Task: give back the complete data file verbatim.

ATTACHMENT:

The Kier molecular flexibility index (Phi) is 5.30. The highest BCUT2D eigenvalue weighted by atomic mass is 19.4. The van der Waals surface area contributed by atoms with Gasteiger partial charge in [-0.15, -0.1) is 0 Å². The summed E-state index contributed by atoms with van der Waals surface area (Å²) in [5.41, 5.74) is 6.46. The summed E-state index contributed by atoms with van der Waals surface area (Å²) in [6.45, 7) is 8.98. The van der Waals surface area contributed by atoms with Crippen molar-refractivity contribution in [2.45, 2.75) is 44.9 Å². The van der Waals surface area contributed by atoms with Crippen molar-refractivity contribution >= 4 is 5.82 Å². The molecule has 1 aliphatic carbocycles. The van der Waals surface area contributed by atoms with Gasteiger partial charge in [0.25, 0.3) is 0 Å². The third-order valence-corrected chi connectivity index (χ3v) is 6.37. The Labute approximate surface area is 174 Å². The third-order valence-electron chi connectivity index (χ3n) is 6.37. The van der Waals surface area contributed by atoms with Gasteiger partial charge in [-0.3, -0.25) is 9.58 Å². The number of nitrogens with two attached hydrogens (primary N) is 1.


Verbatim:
The Kier molecular flexibility index (Phi) is 5.30. The highest BCUT2D eigenvalue weighted by atomic mass is 19.4. The van der Waals surface area contributed by atoms with Gasteiger partial charge in [-0.15, -0.1) is 0 Å². The summed E-state index contributed by atoms with van der Waals surface area (Å²) in [5.41, 5.74) is 6.46. The summed E-state index contributed by atoms with van der Waals surface area (Å²) in [6.45, 7) is 8.98. The van der Waals surface area contributed by atoms with Crippen molar-refractivity contribution in [2.45, 2.75) is 44.9 Å². The van der Waals surface area contributed by atoms with Crippen molar-refractivity contribution >= 4 is 5.82 Å². The molecule has 1 aliphatic carbocycles. The van der Waals surface area contributed by atoms with Gasteiger partial charge in [0.25, 0.3) is 0 Å². The third-order valence-corrected chi connectivity index (χ3v) is 6.37. The Labute approximate surface area is 174 Å². The third-order valence-electron chi connectivity index (χ3n) is 6.37. The van der Waals surface area contributed by atoms with Gasteiger partial charge in [-0.3, -0.25) is 9.58 Å². The number of nitrogens with two attached hydrogens (primary N) is 1.